Part 5: ASR Invoking a DR-Drill

Previous Post in Series:  Part 4: ASR Enable Replication for VMware VMs

Overview

Welcome back folks, in this part of the guide we’ll be running through a DR-Drill for one of the VMs we protected in the last section.  Feel free to extend this drill to include multiple VMs if you’re feeling fruity 🙂

A couple of things to note before continuing:

  • Did you make sure to enable RDP on the public profile?
    • Or are you connecting to the VMs over a VPN connection?
  • Did you apply all pending Windows Updates?
    • If not, these will be applied as soon as the VM comes up in Azure, locking you out from RDP for a bit

So assuming we’re all good, let’s continue.

Kick off a Test Failover

For test failovers, we’d generally want to create a Virtual Network that’s basically a carbon copy of our Production Virtual Network, i.e. same address space, same subnets etc.

Ahh Screw it!, we should probably just go and do that…OCD for the win.

Before continuing, go and create the following resources:

  • A new Resource Group in the same region as your ASR resources, name it “ASR-TestFailover-RG”, so something similar
  • Create a new Virtual Network (VNET) and place it in the above Resource Group
    • Use the same “Address space” you used for your Recovery Services VNET earlier in the guide
    • Deploy it into the same region as the above Resource Group
    • Configure the “Subnet(s)” exactly as you did for the RSV production VNET you created earlier in the guide, including using the same names for the subnets
    • You’ll receive a warning if you’re doing it correctly, ignore it:
  • Create an NSG in the resource region and resource group as the above VNET

You can find the process for creating both of these earlier in the guide, HERE

OK, now that’s out the way, we can do this right.

NOTE:  In a production scenario, it’s likely that you’ll have to consider Active Directory and DNS in your DR plans.  You can find more details on that HERE. As we’re just lab’ing this though, it doesn’t matter so we can skip that step…well that and I don’t have an AD/DNS server to replicate.

We’ll start by picking a VM to run a test failover against.

  • Within your RSV, navigate to “Replicated items”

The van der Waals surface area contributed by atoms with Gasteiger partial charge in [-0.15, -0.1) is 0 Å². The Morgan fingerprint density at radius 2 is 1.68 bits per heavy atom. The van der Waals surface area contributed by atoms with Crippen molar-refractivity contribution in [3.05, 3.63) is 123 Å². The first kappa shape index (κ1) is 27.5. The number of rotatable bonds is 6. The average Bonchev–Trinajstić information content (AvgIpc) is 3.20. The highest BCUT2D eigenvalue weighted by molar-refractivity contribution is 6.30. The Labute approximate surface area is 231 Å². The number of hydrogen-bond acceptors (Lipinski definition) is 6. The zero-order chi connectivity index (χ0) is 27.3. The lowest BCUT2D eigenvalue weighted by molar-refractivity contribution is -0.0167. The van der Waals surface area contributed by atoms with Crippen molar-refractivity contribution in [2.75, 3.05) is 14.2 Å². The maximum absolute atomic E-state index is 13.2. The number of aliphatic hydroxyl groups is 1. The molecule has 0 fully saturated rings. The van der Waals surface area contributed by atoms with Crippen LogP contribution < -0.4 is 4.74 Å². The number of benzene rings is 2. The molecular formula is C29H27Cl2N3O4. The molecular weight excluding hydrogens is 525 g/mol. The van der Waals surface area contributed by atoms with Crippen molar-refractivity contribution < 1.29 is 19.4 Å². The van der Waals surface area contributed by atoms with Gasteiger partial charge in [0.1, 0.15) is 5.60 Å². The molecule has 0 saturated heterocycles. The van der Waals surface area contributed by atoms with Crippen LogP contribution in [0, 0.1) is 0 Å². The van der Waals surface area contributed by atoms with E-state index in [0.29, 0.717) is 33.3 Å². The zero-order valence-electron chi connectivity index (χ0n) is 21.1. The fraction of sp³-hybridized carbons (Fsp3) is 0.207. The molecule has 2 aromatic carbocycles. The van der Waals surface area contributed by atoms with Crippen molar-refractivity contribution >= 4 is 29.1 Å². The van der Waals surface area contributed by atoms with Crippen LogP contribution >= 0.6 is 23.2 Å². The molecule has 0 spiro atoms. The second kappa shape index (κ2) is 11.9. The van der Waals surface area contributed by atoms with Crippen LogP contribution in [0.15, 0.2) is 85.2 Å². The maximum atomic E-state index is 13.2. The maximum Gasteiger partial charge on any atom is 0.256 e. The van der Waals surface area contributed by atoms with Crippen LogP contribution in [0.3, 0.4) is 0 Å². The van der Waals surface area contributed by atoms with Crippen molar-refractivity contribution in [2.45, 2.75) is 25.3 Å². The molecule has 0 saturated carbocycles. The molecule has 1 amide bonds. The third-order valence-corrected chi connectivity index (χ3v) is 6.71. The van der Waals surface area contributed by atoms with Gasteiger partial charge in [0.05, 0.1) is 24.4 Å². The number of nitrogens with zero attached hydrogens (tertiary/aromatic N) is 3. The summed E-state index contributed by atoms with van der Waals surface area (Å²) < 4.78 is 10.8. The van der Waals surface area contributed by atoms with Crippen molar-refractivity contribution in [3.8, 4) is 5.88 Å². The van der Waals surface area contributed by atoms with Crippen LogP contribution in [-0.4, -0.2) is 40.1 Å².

• Select the VM you want to run a test failover against

The VM is “Healthy” and “Protected”, so we’re good to continue.  This next step is optional, but hey why not:

  • Click the VM and navigate to the “Compute and Network” blade
  • Click “Edit” in the top left
  • Change the “Name”, “Resource Group” and “Size” of the VM
  • When you’re finished, click “Save”

We’re not in a good place to initiate the test failover.

  • Navigate to the “Overview” blade
  • Click “Test Failover”
  • Choose the “Latest processed” Recovery Point to provide the best RTO
  • Select the test failover VNET you created earlier
  • Click “OK”

…and now we wait.  You can monitor the progress of the job from the “Site Recovery Jobs” blade.

Clicking the job will give you a more detailed breakdown of which step it’s on.

As you can see from the screenshot, the job completed before I had a chance to look.

Let’s go and have a look at our shiny new/existing VM.

  • Navigate to the test failover Resource Group you created earlier.
  • Select the Virtual Machine

If we look at the “Boot Diagnostics” blade we can see that the VM is up and running with a network connection

So before we go and close this one off as successful, let’s actually RDP onto the VM.

  • Navigate to the “Networking” blade of the VM

You should see the “Allow_RDP” rule we added to our NSG earlier in the guide.  You should also notice there is no “Public IP” listed, let’s remedy that.

  • Click the “Networking Interface” link
  • Click the “IP Configurations” blade
  • Click the only existing IP configuration
  • Select “Enabled” for “Public IP address”
  • Click “IP address”
  • Select “Create new”
  • Change the “Assignment” to “Static”
  • Click “OK”
  • Click “Save”

We should now be able to connect to our ASR test failover VM.

  • Navigate back to the VM “Overview” blade
  • Click “Connect”
  • Click “Download RDP File”
  • Click “Open” on the download pop-up
  • Log in with any crednentials enabled for remote logon

Here’s a look at the VM happily running from Azure with its new improved resource allowance.

Operation Failover Clean-up

OK, so failover works and we no longer need this VM running, time to clean up after ourselves.  You can see the status of the protected VM we have a test failover for has changed to “Clean test failover pending”

  • Click on the relevant protected VM
  • In the “Overview” blade, click “Cleanup test failover”
  • Populate the “Notes” field with something deep and inciteful
  • Place a tick in “Testing is complete…”
  • Click “OK”

NOTE:  This will go ahead and delete the failover VM that was deployed including all supporting resources…with the exception of the Public IP address we created manually.

You can view the progress of the clean-up job from the “Site Recovery Jobs” blade

Once the clean-up job has completed, the status of your protected VM should revert back to “Protected”

Here’s what the Resource Group we deployed our failover VM into should now look like, post clean-up.  At the very least, I would go ahead and delete the Public IP address or you can delete the entire Resource Group, although it’s probably worth leaving that for future failover tests.

That should do it for this section.  In the next part of the guide we’ll be running through an actual DR invocation…hope to see you then.

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